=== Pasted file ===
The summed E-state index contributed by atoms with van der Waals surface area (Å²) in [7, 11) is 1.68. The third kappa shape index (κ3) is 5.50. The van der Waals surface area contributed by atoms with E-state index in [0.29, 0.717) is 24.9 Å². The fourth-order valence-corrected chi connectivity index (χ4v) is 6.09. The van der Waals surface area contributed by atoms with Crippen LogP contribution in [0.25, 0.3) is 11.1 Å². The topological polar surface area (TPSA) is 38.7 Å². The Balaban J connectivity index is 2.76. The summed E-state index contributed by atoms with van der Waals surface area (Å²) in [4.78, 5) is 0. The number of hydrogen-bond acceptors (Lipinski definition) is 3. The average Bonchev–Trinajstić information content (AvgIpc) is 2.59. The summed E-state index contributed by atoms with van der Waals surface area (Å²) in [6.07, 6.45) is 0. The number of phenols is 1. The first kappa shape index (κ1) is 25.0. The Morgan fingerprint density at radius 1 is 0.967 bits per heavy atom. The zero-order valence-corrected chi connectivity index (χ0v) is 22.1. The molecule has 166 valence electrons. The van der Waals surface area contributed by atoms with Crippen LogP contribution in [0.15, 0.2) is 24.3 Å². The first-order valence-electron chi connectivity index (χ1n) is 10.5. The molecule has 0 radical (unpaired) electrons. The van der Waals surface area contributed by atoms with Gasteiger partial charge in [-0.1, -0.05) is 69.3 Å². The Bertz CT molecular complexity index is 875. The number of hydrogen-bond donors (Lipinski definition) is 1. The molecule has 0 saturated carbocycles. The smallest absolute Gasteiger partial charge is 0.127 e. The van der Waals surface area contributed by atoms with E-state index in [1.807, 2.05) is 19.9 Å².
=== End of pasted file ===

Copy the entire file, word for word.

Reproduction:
The summed E-state index contributed by atoms with van der Waals surface area (Å²) in [7, 11) is 1.68. The third kappa shape index (κ3) is 5.50. The van der Waals surface area contributed by atoms with E-state index in [0.29, 0.717) is 24.9 Å². The fourth-order valence-corrected chi connectivity index (χ4v) is 6.09. The van der Waals surface area contributed by atoms with Crippen LogP contribution in [0.25, 0.3) is 11.1 Å². The topological polar surface area (TPSA) is 38.7 Å². The Balaban J connectivity index is 2.76. The summed E-state index contributed by atoms with van der Waals surface area (Å²) in [4.78, 5) is 0. The number of hydrogen-bond acceptors (Lipinski definition) is 3. The average Bonchev–Trinajstić information content (AvgIpc) is 2.59. The summed E-state index contributed by atoms with van der Waals surface area (Å²) in [6.07, 6.45) is 0. The number of phenols is 1. The first kappa shape index (κ1) is 25.0. The Morgan fingerprint density at radius 1 is 0.967 bits per heavy atom. The zero-order valence-corrected chi connectivity index (χ0v) is 22.1. The molecule has 166 valence electrons. The van der Waals surface area contributed by atoms with Crippen LogP contribution in [0.15, 0.2) is 24.3 Å². The first-order valence-electron chi connectivity index (χ1n) is 10.5. The molecule has 0 radical (unpaired) electrons. The van der Waals surface area contributed by atoms with Gasteiger partial charge in [-0.1, -0.05) is 69.3 Å². The Bertz CT molecular complexity index is 875. The number of hydrogen-bond donors (Lipinski definition) is 1. The molecule has 0 saturated carbocycles. The smallest absolute Gasteiger partial charge is 0.127 e. The van der Waals surface area contributed by atoms with E-state index in [1.807, 2.05) is 19.9 Å².